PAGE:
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The Spirituality of Everyday Life

I received the following excerpt in a newsletter from Relevant Magazine. Though I often disagree with some of what the folks at that magazine write, I though this quote was quite…well…relevant! I hesitate to post such a lengthy quote here (copyright issues, perhaps) but I could not find a link for this article at their site. To assuage my guilt I have posted a link to the place you can buy the book this quote is excerpted from.

Several months back, I was watching a special report about the homosexual movement. It expressed the tremendous interest by the public concerning the recent promotion of homosexuality. Years ago, the TV show Ellen did the “unthinkable”—it openly addressed the lesbian lifestyle. There were mixed reactions as this type of show was transported into millions of homes across the country.

Currently, the media has attempted to outdo itself. Networks are competing with each other about who can come up with the most risqué show centered around homosexuality. “Gay” sells, and America is eating it up.

The report showed gay celebrities everywhere. It highlighted parades, festivals, and couples stating their commitments to join in mutual life-long partnership. It seems as though all is well for the homosexual “agenda.”

Toward the end of the special report, the network interviewed a radical gay activist who wasn’t too thrilled about the apparent success. He talked about his fear in this season of homosexual tolerance and propaganda. He shared his concern that the movement was creating a false sense of victory. Americans might think that gay TV programs are entertaining, but in reality, the majority of Americans think homosexuals are odd and irrelevant in relationship to societal norms. No American really takes the gay lifestyle seriously. He wondered if the homosexuals who were celebrating the victories were simply deceived and foolish.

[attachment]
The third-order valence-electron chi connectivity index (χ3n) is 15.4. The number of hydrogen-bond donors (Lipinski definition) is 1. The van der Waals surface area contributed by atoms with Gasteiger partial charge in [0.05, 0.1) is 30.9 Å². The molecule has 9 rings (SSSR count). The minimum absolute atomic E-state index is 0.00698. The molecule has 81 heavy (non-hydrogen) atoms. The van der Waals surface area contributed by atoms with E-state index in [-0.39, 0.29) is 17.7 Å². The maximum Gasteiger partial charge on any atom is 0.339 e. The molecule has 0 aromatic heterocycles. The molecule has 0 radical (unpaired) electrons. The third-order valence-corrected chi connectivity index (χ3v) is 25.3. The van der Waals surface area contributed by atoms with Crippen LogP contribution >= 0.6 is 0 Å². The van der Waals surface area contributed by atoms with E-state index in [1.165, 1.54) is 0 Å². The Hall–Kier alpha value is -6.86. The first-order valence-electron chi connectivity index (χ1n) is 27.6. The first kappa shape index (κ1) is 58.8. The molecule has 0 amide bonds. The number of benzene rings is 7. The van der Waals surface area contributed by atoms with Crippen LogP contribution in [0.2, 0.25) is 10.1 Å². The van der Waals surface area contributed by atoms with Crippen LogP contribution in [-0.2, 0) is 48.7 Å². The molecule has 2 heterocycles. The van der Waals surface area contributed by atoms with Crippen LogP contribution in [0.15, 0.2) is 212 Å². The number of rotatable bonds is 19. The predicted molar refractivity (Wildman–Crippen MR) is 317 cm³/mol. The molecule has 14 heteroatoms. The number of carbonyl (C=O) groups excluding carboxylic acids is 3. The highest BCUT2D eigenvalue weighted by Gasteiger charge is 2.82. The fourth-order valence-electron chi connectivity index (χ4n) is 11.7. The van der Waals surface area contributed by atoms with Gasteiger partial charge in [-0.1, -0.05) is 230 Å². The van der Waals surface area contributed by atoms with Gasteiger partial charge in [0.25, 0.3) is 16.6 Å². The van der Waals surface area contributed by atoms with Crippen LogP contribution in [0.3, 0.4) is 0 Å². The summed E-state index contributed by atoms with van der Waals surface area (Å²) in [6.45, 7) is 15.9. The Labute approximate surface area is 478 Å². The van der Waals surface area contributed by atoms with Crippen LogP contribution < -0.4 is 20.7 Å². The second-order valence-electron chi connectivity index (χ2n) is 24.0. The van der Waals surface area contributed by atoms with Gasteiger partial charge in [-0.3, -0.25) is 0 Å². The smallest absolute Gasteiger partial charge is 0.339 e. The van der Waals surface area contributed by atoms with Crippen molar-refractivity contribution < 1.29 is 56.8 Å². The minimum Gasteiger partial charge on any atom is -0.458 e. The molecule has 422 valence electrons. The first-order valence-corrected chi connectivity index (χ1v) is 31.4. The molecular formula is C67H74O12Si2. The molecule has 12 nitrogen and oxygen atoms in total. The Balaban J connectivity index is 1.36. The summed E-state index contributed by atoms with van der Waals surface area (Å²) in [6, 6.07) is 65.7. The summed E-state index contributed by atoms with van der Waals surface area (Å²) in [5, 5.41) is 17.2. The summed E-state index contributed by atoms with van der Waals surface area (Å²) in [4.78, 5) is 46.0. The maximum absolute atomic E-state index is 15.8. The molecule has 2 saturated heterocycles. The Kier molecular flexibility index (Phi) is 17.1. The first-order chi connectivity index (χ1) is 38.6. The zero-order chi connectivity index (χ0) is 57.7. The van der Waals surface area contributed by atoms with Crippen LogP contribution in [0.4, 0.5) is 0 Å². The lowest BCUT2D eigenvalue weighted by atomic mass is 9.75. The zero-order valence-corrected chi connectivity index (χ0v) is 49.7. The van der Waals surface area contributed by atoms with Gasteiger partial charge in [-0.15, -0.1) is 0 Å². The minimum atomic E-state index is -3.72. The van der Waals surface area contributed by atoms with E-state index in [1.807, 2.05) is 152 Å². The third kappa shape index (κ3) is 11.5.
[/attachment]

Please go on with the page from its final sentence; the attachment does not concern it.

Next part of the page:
I thought to myself, how true this is concerning the Christian subculture? We have Christian programming everywhere. There is Christian propaganda on every corner. Yet, I wonder, what’s the effect? Do we have a false sense of victory? Is the world a better place? Are we winning the battle because there is now Christian candy? Does the world just view believers as entertaining? Are we simply odd and irrelevant to them? Are we taken seriously? Are most of us simply deceived and foolish because we are celebrating false victories?

There are “good” things being done in the “name” of Christ. But, let’s think critically for a second. What does a Christian phone book produce? It’s a collection of people who verbally align themselves with a fairly conservative Christian creed. So what’s the outcome?

Many times the Christian phone book directs other Christians to do business with other Christians. Is this our mission? After all, it is biblical to do good to those who are of the household of faith. However, are we truly fulfilling God’s will?


I wonder what Christ would think of the Christian market if He were living in the flesh here on earth today. He would probably contemplate the current situation while driving in His car purchased from the Christian car dealership. Most definitely the back of His car would bear a new Christian bumper sticker.